Three reasons to run your own Mac server
Running a server isn’t as scary as you’d think. Here are three reasons why you should consider it, too.
When it comes to technology, the word “server” might bring to mind, for some, a warehouse-sized room not unlike the end of Raiders of the Lost Ark, but with fewer crates and more racks of computers. For others it might be the cause of sweaty palms and glazed-over eyes.
But servers don’t need to be mysterious or scary—after all, a server is just a computer that serves up information (and/or services) that can be accessed by other computers. Sure, it can get more complex than that, but it can also be a fairly simple and invaluable tool.
I run a Mac mini server on my home network for a handful of reasons that are fairly mundane, but all of which help at least provide some peace of mind, especially when I’m not in the house.
One of the primary uses of my Mac mini is as a portal into my home network. When I’m away from the house, or on a business trip or vacation, this means I can not only access the data on my home machines, but even see and control them.
I maintain several different services to let me access my home machines. Most basic is the Secure Shell (SSH) command line interface (OS X calls it “Remote Login” in the Sharing system preferences pane) and its associated Secure FTP (SFTP) file transfer service. These services allow me to quickly interact with my home machine as well as download files to whatever Mac or iOS device I happen to have with me at the time.
I’ve also taken the somewhat more complex step of setting up OS X Server to host a Virtual Private Network (VPN)—essentially an encrypted tunnel that lets me securely route my data and my Internet connection back through my home network. In some cases it might be slow, but it does help protect my data when I’m using a spurious Wi-Fi network.
Sometimes I want to check on an app that’s running on one of my computers, and for that I turn to the invaluable Screens by Edovia. If you know your way around a little firewall trickery, you can use OS X’s built-in screen sharing to the same effect. (Before I started using Screens, I sometimes used to screen share into my Mac mini, and then screen share from there into my iMac, since my iMac wasn’t directly accessible.) Beyond the ability to access programs on the remote Mac, I’ve also availed myself of another benefit: If you have a desktop Mac that’s turned on and has a FaceTime camera, you can remotely launch Photo Booth on it to take a look around your home while you’re, say, on vacation.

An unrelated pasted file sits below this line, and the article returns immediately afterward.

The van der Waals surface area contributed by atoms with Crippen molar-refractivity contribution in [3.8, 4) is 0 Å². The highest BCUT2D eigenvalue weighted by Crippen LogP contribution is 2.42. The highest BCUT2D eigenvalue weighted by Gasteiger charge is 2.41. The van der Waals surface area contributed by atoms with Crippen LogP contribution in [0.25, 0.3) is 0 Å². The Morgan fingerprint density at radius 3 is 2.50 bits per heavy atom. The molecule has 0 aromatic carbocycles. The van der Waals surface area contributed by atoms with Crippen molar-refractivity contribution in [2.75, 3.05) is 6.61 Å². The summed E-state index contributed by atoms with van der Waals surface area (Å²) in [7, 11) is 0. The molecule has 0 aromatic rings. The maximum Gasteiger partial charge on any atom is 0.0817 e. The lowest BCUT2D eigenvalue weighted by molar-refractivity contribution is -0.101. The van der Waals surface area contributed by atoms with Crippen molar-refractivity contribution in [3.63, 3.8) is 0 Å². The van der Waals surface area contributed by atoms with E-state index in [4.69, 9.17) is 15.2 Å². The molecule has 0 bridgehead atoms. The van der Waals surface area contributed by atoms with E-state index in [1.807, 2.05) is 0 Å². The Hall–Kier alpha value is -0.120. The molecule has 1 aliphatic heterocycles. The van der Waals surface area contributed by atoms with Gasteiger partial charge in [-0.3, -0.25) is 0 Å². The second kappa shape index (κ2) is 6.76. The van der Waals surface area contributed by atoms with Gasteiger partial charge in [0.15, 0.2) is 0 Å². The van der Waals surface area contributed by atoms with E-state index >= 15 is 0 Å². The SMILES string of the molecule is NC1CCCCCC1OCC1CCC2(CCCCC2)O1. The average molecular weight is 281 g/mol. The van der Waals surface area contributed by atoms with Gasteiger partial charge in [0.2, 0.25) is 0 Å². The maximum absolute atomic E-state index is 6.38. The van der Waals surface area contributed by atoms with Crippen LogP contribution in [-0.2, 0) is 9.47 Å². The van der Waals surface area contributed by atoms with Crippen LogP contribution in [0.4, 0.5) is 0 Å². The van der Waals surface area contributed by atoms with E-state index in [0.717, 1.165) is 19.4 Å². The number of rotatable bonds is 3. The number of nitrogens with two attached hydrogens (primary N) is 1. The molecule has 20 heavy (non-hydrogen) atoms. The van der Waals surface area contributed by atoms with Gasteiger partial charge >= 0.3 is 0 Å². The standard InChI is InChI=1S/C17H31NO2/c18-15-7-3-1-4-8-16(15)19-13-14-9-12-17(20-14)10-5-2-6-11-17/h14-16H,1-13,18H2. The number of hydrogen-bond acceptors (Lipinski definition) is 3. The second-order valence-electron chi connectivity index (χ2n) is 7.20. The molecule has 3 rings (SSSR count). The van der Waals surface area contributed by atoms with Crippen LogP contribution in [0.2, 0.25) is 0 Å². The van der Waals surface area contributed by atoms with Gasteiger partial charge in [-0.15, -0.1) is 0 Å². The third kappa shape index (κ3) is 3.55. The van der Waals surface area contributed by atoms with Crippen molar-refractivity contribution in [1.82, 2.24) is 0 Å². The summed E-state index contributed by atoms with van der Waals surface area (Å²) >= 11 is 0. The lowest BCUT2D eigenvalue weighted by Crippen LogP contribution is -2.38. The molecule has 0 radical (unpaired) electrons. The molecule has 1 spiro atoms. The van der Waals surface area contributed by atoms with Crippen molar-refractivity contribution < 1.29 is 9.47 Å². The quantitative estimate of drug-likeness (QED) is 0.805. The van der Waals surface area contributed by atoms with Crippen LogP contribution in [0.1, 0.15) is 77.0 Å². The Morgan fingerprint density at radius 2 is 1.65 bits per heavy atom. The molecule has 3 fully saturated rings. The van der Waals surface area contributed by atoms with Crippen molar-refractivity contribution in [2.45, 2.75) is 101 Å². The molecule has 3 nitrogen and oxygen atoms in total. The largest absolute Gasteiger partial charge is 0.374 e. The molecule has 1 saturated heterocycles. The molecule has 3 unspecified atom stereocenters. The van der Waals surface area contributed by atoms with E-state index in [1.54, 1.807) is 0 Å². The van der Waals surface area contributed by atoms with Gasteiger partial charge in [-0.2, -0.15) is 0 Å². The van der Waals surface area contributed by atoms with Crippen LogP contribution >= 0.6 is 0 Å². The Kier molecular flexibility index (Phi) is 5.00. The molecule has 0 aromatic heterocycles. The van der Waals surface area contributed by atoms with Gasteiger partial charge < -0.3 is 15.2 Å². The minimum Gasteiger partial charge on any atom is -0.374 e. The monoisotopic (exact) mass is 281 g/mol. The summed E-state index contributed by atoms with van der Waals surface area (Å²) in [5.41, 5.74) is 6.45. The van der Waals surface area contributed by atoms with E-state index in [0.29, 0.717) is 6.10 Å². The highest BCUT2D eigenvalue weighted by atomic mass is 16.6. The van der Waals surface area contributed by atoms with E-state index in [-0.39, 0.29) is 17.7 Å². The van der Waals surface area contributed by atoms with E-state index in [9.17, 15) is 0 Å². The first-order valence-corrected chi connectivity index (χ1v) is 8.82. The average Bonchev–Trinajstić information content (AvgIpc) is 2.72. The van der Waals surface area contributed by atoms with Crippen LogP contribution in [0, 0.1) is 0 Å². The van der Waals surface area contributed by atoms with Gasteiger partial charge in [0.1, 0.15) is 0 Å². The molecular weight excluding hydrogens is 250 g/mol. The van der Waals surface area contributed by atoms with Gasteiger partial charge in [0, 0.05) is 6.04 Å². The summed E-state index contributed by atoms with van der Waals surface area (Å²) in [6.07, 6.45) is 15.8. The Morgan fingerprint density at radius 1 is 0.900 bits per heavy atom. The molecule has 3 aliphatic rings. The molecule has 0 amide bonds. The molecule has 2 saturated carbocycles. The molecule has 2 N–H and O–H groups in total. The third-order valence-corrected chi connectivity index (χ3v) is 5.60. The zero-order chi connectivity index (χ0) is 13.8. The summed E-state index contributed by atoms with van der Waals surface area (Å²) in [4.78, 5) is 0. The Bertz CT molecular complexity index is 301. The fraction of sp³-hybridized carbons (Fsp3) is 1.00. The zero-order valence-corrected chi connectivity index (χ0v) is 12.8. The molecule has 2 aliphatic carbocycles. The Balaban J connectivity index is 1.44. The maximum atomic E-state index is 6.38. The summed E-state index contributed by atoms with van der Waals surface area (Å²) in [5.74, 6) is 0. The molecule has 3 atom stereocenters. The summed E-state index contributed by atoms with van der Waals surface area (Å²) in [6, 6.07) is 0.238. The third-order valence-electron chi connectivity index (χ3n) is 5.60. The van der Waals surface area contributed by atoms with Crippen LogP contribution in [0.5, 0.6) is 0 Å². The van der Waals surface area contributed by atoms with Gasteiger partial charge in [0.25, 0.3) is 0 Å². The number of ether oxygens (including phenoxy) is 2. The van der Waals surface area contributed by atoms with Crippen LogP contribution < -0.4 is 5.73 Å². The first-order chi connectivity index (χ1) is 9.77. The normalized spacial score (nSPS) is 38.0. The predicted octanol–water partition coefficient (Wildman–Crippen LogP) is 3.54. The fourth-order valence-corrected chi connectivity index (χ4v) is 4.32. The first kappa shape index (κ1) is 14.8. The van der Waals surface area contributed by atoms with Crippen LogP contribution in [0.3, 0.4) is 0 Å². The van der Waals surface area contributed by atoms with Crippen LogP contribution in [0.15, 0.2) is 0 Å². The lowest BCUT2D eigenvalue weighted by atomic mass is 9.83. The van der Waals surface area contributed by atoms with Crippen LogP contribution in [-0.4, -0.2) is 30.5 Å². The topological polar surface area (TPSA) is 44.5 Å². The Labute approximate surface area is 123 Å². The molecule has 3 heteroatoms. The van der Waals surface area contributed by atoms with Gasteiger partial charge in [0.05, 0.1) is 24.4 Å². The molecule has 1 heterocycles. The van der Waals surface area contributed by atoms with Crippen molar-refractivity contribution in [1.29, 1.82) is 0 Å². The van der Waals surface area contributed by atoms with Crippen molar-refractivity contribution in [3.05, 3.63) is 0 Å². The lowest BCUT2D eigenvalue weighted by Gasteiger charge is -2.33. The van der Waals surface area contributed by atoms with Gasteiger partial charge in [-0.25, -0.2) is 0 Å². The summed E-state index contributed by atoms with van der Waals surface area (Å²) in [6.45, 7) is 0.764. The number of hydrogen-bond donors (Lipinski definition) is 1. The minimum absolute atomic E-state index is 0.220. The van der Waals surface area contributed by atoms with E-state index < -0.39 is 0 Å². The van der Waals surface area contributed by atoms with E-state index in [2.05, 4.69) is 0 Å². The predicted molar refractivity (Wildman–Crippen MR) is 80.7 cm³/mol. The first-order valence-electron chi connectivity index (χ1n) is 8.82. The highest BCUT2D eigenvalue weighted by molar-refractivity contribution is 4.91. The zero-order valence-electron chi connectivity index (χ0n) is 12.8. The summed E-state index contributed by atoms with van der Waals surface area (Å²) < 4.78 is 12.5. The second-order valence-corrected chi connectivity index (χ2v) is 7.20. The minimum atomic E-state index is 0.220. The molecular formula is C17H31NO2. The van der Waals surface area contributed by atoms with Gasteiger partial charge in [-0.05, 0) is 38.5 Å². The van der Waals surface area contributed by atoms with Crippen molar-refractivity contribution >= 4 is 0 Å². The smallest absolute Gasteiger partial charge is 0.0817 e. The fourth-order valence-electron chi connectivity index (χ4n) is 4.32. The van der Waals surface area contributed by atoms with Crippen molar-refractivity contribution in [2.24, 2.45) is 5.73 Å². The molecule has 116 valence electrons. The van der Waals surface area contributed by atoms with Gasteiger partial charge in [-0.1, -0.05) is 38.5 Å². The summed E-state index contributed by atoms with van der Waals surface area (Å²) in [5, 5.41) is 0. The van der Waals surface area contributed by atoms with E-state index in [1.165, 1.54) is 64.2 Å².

In this day and age, what self-respecting server doesn’t serve up media? I have a full copy of my iTunes Library on my Mac mini, and in those cases where iCloud Music Library is a bit under the weather, I can use iTunes Home Sharing to stream from my mini to my iOS devices and Macs alike. It also lets me access some types of media that iTunes doesn’t store in the cloud by default, such as audiobooks.
My non-iTunes content, mostly video, is stored in Plex, a home media server with apps for the Mac, iOS, Apple TV, and a few of those other platforms, too. You can stream video (and music and photos, if you so prefer) from your Plex server to those other devices, whether it’s the Apple TV connected to the big TV in your living room or your iPhone when you’re traveling halfway around the world, as long as you have a usable Internet connection.
Most importantly, my Mac mini is my vault. That’s where I archive all my documents, store the downloaded copies of my iTunes and Photo libraries, and keep any other data that’s not in the cloud. I use SuperDuper! to create a nightly clone of the entire server, and have online backup via CrashPlan, just to be on the safe side.
With three Macs in the house (server included), it can be a pain trying to make sure that files don’t get lost in the shuffle. To simplify matters, I generally consider my server to be the “canonical” versions of my files.
In truth, I could stand to be more vigilant about making sure that I shuttle files onto the mini more regularly. Since I do most of my day-to-day work on the iMac, I generally only remember to move files from there every once in a while. (Critical files that I’m working on all the time on a variety of different devices live instead in Dropbox or iCloud Drive.) But many of the the files on that mini go back a long way, in some cases all the way back to the very earliest documents I created on my original Macs.
In many cases, a lot of these server-based technologies are being obviated by services that run in the cloud and handle common tasks like file storage or streaming media. Cloud services are just fine—I use plenty of them—but in some cases, they’re simply not the right fit. The one major advantage to running your own server is that you have control over everything, from soup to nuts. That can have its downsides too—when something goes wrong, you’re usually the one who has to fix it—but sometimes there’s just no substitute for doing it yourself.